0 x 2x 3x 4x
<---|---|---|---|---|--->

And then find where your Y is. Then, you would find the distance from the closest multiple of X (that is BELOW your Y value) and count up to it.

Now, as for negative numbers. I''m not a huge fan of negative numbers and modulus in programming.

Mathematically (afaik, I''m not super math guru guy), the modulus is ALWAYS positive. Thus, the -2 % 5 would be 3. However, I know that VC6 compiler defines A % B based on A / B. In other words, A % B = A - (A / B) * B

What this means, is that -2 % 5 actually returns -2. This makes me sad. I''m not sure if this is C++ specific. I don''t think it is, since the VC6 documentation i was looking at at the time implied that this was the VC6 implementation (in other words it didn''t state it was the C standard). I could look that up, I guess.

Any ways, 33 % 6 and 33 % 5 are both 3. So it doesn''t matter how you say it. 5 * 6 = 30. I guess it depends on how you think of modulus. 33 % 5... well... let''s see... 5 goes into 33 6 times, so 33 / 6 gives us a remainder of 3. -OR- 33 % 5... well... let''s see... 33 / 5 gives us a remainder of 3. I personally think the second is more intuitive, but maybe the author didn''t. Doesn''t make it wrong, just a different viewpoint. Although you''d think it clarify the modulus operator more than with just that little comment.

Sorry, modulus can get me going sometimes.


Wow, thanks. Exactly what I was looking for.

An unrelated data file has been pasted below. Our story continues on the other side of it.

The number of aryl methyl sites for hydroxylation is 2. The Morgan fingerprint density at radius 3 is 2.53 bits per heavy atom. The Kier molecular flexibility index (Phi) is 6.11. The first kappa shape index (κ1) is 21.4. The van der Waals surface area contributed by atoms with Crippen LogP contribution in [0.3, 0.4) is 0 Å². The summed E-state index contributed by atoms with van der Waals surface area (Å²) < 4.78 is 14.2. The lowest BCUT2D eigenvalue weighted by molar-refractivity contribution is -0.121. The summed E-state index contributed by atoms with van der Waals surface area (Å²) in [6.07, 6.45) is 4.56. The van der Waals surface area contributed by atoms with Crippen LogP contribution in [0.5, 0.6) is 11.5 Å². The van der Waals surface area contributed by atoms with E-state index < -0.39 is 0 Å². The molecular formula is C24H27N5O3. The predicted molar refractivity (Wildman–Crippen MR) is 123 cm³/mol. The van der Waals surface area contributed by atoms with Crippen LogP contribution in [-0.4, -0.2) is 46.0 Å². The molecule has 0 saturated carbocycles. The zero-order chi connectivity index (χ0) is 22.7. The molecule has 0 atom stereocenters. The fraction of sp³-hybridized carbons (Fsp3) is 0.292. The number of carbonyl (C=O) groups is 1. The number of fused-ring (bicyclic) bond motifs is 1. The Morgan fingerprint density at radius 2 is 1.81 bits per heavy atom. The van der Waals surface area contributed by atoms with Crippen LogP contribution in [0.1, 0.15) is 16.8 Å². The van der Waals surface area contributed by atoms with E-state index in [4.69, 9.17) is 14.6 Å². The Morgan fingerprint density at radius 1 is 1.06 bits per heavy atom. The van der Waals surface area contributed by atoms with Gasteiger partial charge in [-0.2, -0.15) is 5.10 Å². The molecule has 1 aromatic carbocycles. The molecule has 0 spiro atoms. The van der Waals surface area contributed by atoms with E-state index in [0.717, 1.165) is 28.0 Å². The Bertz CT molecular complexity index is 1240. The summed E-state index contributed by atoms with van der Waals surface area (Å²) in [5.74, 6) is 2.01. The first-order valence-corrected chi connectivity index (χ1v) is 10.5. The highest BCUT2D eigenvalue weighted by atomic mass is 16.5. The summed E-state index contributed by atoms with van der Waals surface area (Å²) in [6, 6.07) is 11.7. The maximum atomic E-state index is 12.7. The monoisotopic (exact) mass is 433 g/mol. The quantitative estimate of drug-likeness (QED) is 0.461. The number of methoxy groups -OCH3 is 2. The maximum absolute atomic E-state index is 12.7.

Still one thing that I need to know, though:

int first = 33;
first %= 5;
cout << first << endl;

//In this case, first becomes 3, because the remainder of 33 divided by 6 is 3.

Was the 6 in his comment a typo? When you do first %= 5; isn''t the computer just dividing 33 by 5 and finding the remainder? He said that he was finding the remainder in 33 by 6, but in the actual problem there is no 6, but a 5.

I see how dividing 33 by 6 or 5 both produces the remainder 33 (6 * 5 = 30. 33 - 30 = 3). His comment led me to believe that the modulus operator did something else besides just divide 33 by 5. If it was just a typo I completely understand how to use the modulus operator in the way he showed, if not I guess I am still confused.

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quote:
Original post by stustill
Well, either the 6 in the comment, OR the 5 in the code is a typo!

Stu


That''s good and bad. Good that I understand and bad that there might be some less obvious typos later in the book.

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Guest Anonymous Poster
quote:
Original post by Tibre
Mathematically (afaik, I''m not super math guru guy), the modulus is ALWAYS positive. Thus, the -2 % 5 would be 3. However, I know that VC6 compiler defines A % B based on A / B. In other words, A % B = A - (A / B) * B

What this means, is that -2 % 5 actually returns -2. This makes me sad. I''m not sure if this is C++ specific. I don''t think it is, since the VC6 documentation i was looking at at the time implied that this was the VC6 implementation (in other words it didn''t state it was the C standard). I could look that up, I guess.



Wouldn''t A - (A / B) * B = A - A?

And when I work it out, -2 % 5 == -2, unless I''m doing something wrong?

-2 / 5 = 0 since 5 can not go into -2. Therefore, you have -2 left over. I don''t see that could possibly be 3? Though I''m probably wrong...

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quote:
Original post by Anonymous Poster
quote:
Original post by Tibre